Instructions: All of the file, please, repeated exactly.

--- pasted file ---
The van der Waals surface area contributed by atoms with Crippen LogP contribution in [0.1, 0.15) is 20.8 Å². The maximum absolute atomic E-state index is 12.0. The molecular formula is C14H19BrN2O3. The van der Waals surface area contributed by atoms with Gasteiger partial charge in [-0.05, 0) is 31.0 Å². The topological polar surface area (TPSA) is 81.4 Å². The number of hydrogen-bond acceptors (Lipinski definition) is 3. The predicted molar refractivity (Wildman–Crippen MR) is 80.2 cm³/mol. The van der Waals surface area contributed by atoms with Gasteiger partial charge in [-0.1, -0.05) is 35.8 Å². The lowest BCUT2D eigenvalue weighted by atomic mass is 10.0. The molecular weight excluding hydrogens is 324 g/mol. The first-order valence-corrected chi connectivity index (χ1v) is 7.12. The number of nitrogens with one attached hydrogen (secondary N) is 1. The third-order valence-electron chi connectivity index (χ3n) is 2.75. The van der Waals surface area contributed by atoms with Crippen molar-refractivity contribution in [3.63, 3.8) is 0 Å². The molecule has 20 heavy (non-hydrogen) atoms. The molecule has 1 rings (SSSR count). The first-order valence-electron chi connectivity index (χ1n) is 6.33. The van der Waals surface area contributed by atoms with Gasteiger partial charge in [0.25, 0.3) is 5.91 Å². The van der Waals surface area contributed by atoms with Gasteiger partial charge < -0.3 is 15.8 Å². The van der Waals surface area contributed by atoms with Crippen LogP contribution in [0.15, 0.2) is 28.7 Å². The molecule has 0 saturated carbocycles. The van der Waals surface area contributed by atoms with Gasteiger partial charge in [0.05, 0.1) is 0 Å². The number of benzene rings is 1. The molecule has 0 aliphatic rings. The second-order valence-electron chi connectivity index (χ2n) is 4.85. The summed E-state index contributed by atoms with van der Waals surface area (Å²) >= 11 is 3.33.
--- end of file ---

The van der Waals surface area contributed by atoms with Crippen LogP contribution in [0.1, 0.15) is 20.8 Å². The maximum absolute atomic E-state index is 12.0. The molecular formula is C14H19BrN2O3. The van der Waals surface area contributed by atoms with Gasteiger partial charge in [-0.05, 0) is 31.0 Å². The topological polar surface area (TPSA) is 81.4 Å². The number of hydrogen-bond acceptors (Lipinski definition) is 3. The predicted molar refractivity (Wildman–Crippen MR) is 80.2 cm³/mol. The van der Waals surface area contributed by atoms with Gasteiger partial charge in [-0.1, -0.05) is 35.8 Å². The lowest BCUT2D eigenvalue weighted by atomic mass is 10.0. The molecular weight excluding hydrogens is 324 g/mol. The first-order valence-corrected chi connectivity index (χ1v) is 7.12. The number of nitrogens with one attached hydrogen (secondary N) is 1. The third-order valence-electron chi connectivity index (χ3n) is 2.75. The van der Waals surface area contributed by atoms with Crippen molar-refractivity contribution in [3.63, 3.8) is 0 Å². The molecule has 20 heavy (non-hydrogen) atoms. The molecule has 1 rings (SSSR count). The first-order valence-electron chi connectivity index (χ1n) is 6.33. The van der Waals surface area contributed by atoms with Gasteiger partial charge in [0.25, 0.3) is 5.91 Å². The van der Waals surface area contributed by atoms with Gasteiger partial charge < -0.3 is 15.8 Å². The van der Waals surface area contributed by atoms with Crippen LogP contribution in [0.15, 0.2) is 28.7 Å². The molecule has 0 saturated carbocycles. The van der Waals surface area contributed by atoms with Gasteiger partial charge in [0.05, 0.1) is 0 Å². The number of benzene rings is 1. The molecule has 0 aliphatic rings. The second-order valence-electron chi connectivity index (χ2n) is 4.85. The summed E-state index contributed by atoms with van der Waals surface area (Å²) >= 11 is 3.33.